Rust-To-Diamonds: The Long Journey of Harry Luzader’s Classical Gas ’32 Ford Story by Jim Hill
For a car-crazy teenager in the 1950’s, the “stuff dreams are made of” were not a black painted statue of the deadly Maltese Falcon. Instead, those dreams often began amid the rust, dust and hoped-for diamonds of a local junkyard. Back in the day they were called “junkyards”, not politically-correct “auto recyclers”!
Monroeville, Pennsylvania’s Harry Luzader had the dream to one day own a neglected, forgotten 1932 Ford five-window coupe. Harry’s elusive butterfly was quietly, slowly dissolving in a local junkyard, which happened to be within almost walking distance from Harry’s parents’ motel.
Of course, anything ’32 Ford is and was the Holy Grail for hot rodders. Bonnie & Clyde even bragged in a letter to Henry Ford about the powerful, famous flathead Ford V-8’s they preferred to hijack as getaway cars!
For some reason, Harry’s dream car had an anemic, Model A four-banger, the less popular standard engine option in 1932. The junkyard caretaker had driven the car for years, until it finally died in about 1958. It and another ’32 were left side-by-side, to fate and oxidation.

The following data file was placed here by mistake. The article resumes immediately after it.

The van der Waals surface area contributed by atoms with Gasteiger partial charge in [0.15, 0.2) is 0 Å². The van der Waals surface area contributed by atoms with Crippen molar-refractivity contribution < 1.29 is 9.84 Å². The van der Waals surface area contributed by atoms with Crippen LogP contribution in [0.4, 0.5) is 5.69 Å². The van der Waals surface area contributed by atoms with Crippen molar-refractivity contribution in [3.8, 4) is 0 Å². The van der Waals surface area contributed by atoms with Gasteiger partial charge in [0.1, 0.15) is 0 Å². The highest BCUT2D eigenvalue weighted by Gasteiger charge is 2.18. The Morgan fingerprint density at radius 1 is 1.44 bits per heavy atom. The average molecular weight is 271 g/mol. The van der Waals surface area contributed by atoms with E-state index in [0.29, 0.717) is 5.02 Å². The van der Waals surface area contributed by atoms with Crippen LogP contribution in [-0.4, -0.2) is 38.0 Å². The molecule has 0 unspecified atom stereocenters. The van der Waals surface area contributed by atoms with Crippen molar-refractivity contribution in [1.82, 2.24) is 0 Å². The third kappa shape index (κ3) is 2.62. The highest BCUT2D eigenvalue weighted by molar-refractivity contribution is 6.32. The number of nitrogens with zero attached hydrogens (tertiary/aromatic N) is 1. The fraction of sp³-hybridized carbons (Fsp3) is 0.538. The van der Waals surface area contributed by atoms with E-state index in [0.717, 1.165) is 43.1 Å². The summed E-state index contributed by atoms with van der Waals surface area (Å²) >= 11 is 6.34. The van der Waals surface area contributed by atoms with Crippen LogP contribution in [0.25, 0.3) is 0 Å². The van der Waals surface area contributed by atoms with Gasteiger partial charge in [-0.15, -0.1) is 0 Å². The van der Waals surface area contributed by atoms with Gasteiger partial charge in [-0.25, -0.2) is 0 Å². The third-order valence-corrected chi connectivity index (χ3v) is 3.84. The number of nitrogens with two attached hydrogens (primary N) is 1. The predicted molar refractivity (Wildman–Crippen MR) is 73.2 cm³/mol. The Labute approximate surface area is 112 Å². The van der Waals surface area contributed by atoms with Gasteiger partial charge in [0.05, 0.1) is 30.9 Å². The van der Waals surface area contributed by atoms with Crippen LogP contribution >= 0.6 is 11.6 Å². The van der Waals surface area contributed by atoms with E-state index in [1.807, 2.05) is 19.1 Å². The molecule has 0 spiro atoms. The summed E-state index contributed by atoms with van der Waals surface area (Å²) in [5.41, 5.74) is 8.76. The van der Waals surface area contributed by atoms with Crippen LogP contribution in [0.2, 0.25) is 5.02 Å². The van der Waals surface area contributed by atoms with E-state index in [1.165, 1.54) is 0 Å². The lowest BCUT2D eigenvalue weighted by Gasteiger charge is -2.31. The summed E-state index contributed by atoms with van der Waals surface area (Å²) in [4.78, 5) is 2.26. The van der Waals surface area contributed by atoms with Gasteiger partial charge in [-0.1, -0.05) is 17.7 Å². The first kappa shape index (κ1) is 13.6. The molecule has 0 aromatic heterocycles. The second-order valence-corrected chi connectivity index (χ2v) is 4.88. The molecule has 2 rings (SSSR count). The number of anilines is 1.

Harry’s prize ’32 was monitored by an eccentric old guy who lived right there, on sight. The fellow was in every way the stereotype for the title “Junkyard Caretaker”. It took months of negotiations, and $400 cash money to convince the curmudgeon of cars to free Harry’s dream.
Progress on the treasured ’32 slowed as time and family considerations intervened. Harry’s dad died unexpectedly, and his progress on the car slowed as he joined his mother to operate their family owned motel. Finally, in 1962, the ’32 was finished and ready to drive.
During the long construction and restoration Harry had ample time to decide what he wanted from the ’32. To power the classic coupe he had assembled a 352 CID, stroker small-block Chevy, built in his home garage. To prove the prowess of his handiwork he engaged in street racing and the coupe was as fast as anything scooting around on the streets, east of Pittsburgh.
A local machine shop owner and engine builder, Don Bolland, was a friend of legendary Ohio Gasser racer and ECDT Hall of Fame member Dave Koffel. After a chance meeting, Koffel, advised Harry on how to make a Chevy run, fast. He also warned him not to push the Chevy too hard, as its welded-stroker crankshaft had limitations and a finite lifespan. The day came when the engine destroyed itself in spectacular fashion, placing Luzader at a crossroads.
Rather than return to street racing he decided to turn the treasured ’32 into a bonafide drag race car, with C/Gas as his preferred class. His daily transportation went from the street-racing ’32 to a pedestrian vehicle owned by the motel, used for running errands. That suited Harry just fine, and he focused on building the treasured ’32 into a serious C/Gas racer.